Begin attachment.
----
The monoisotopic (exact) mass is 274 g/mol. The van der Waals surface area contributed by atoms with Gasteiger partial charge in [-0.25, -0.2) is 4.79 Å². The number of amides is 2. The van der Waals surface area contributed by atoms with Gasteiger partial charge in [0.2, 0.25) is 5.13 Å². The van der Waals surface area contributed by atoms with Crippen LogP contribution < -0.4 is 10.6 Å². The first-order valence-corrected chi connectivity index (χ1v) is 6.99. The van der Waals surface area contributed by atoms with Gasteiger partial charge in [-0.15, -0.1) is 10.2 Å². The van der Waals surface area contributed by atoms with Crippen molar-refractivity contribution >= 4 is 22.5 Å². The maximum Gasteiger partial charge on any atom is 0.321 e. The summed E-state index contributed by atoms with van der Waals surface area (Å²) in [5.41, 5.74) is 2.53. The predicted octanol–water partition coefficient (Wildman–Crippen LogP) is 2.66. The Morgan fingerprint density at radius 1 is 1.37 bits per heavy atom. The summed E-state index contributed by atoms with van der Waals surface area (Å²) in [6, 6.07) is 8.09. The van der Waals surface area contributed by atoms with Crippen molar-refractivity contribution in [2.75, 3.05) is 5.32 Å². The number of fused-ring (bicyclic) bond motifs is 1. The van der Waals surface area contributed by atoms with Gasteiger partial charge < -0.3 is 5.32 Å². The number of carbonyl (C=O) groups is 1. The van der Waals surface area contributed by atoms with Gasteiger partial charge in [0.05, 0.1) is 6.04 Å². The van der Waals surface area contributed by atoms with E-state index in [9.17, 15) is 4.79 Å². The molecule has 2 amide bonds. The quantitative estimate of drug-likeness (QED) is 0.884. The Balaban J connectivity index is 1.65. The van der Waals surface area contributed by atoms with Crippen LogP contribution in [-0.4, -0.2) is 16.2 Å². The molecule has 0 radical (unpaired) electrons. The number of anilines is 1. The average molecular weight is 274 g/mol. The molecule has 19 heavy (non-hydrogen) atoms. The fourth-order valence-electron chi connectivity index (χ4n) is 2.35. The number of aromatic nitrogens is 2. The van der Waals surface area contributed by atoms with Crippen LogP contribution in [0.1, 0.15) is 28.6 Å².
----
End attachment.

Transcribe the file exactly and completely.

The monoisotopic (exact) mass is 274 g/mol. The van der Waals surface area contributed by atoms with Gasteiger partial charge in [-0.25, -0.2) is 4.79 Å². The number of amides is 2. The van der Waals surface area contributed by atoms with Gasteiger partial charge in [0.2, 0.25) is 5.13 Å². The van der Waals surface area contributed by atoms with Crippen LogP contribution < -0.4 is 10.6 Å². The first-order valence-corrected chi connectivity index (χ1v) is 6.99. The van der Waals surface area contributed by atoms with Gasteiger partial charge in [-0.15, -0.1) is 10.2 Å². The van der Waals surface area contributed by atoms with Crippen molar-refractivity contribution >= 4 is 22.5 Å². The maximum Gasteiger partial charge on any atom is 0.321 e. The summed E-state index contributed by atoms with van der Waals surface area (Å²) in [5.41, 5.74) is 2.53. The predicted octanol–water partition coefficient (Wildman–Crippen LogP) is 2.66. The Morgan fingerprint density at radius 1 is 1.37 bits per heavy atom. The summed E-state index contributed by atoms with van der Waals surface area (Å²) in [6, 6.07) is 8.09. The van der Waals surface area contributed by atoms with Crippen molar-refractivity contribution in [2.75, 3.05) is 5.32 Å². The number of fused-ring (bicyclic) bond motifs is 1. The van der Waals surface area contributed by atoms with Gasteiger partial charge < -0.3 is 5.32 Å². The number of carbonyl (C=O) groups is 1. The van der Waals surface area contributed by atoms with Gasteiger partial charge in [0.05, 0.1) is 6.04 Å². The van der Waals surface area contributed by atoms with E-state index in [9.17, 15) is 4.79 Å². The molecule has 2 amide bonds. The quantitative estimate of drug-likeness (QED) is 0.884. The Balaban J connectivity index is 1.65. The van der Waals surface area contributed by atoms with Crippen LogP contribution in [-0.4, -0.2) is 16.2 Å². The molecule has 0 radical (unpaired) electrons. The number of anilines is 1. The average molecular weight is 274 g/mol. The molecule has 19 heavy (non-hydrogen) atoms. The fourth-order valence-electron chi connectivity index (χ4n) is 2.35. The number of aromatic nitrogens is 2. The van der Waals surface area contributed by atoms with Crippen LogP contribution in [0.1, 0.15) is 28.6 Å².